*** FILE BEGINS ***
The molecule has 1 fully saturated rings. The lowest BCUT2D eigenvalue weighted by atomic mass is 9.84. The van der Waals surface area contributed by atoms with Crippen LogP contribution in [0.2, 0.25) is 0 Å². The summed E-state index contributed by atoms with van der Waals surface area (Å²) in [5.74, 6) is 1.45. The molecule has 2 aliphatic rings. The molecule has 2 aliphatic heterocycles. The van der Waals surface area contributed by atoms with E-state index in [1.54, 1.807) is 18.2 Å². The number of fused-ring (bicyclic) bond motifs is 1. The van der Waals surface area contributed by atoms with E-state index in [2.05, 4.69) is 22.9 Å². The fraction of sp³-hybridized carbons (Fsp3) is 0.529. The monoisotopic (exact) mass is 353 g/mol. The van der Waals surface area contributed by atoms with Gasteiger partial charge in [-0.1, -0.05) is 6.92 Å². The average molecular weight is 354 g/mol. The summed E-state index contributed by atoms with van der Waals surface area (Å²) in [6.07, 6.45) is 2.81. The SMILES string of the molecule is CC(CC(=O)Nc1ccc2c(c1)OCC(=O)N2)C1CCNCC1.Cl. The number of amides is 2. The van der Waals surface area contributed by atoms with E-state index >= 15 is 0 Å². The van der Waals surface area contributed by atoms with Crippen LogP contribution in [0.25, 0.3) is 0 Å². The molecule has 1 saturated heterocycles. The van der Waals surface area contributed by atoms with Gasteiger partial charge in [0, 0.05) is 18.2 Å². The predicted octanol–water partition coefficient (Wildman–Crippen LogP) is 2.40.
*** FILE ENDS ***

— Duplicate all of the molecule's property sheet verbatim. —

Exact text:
The molecule has 1 fully saturated rings. The lowest BCUT2D eigenvalue weighted by atomic mass is 9.84. The van der Waals surface area contributed by atoms with Crippen LogP contribution in [0.2, 0.25) is 0 Å². The summed E-state index contributed by atoms with van der Waals surface area (Å²) in [5.74, 6) is 1.45. The molecule has 2 aliphatic rings. The molecule has 2 aliphatic heterocycles. The van der Waals surface area contributed by atoms with E-state index in [1.54, 1.807) is 18.2 Å². The number of fused-ring (bicyclic) bond motifs is 1. The van der Waals surface area contributed by atoms with E-state index in [2.05, 4.69) is 22.9 Å². The fraction of sp³-hybridized carbons (Fsp3) is 0.529. The monoisotopic (exact) mass is 353 g/mol. The van der Waals surface area contributed by atoms with Gasteiger partial charge in [-0.1, -0.05) is 6.92 Å². The average molecular weight is 354 g/mol. The summed E-state index contributed by atoms with van der Waals surface area (Å²) in [6.07, 6.45) is 2.81. The SMILES string of the molecule is CC(CC(=O)Nc1ccc2c(c1)OCC(=O)N2)C1CCNCC1.Cl. The number of amides is 2. The van der Waals surface area contributed by atoms with E-state index >= 15 is 0 Å². The van der Waals surface area contributed by atoms with Crippen LogP contribution in [0.25, 0.3) is 0 Å². The molecule has 1 saturated heterocycles. The van der Waals surface area contributed by atoms with Gasteiger partial charge in [0, 0.05) is 18.2 Å². The predicted octanol–water partition coefficient (Wildman–Crippen LogP) is 2.40.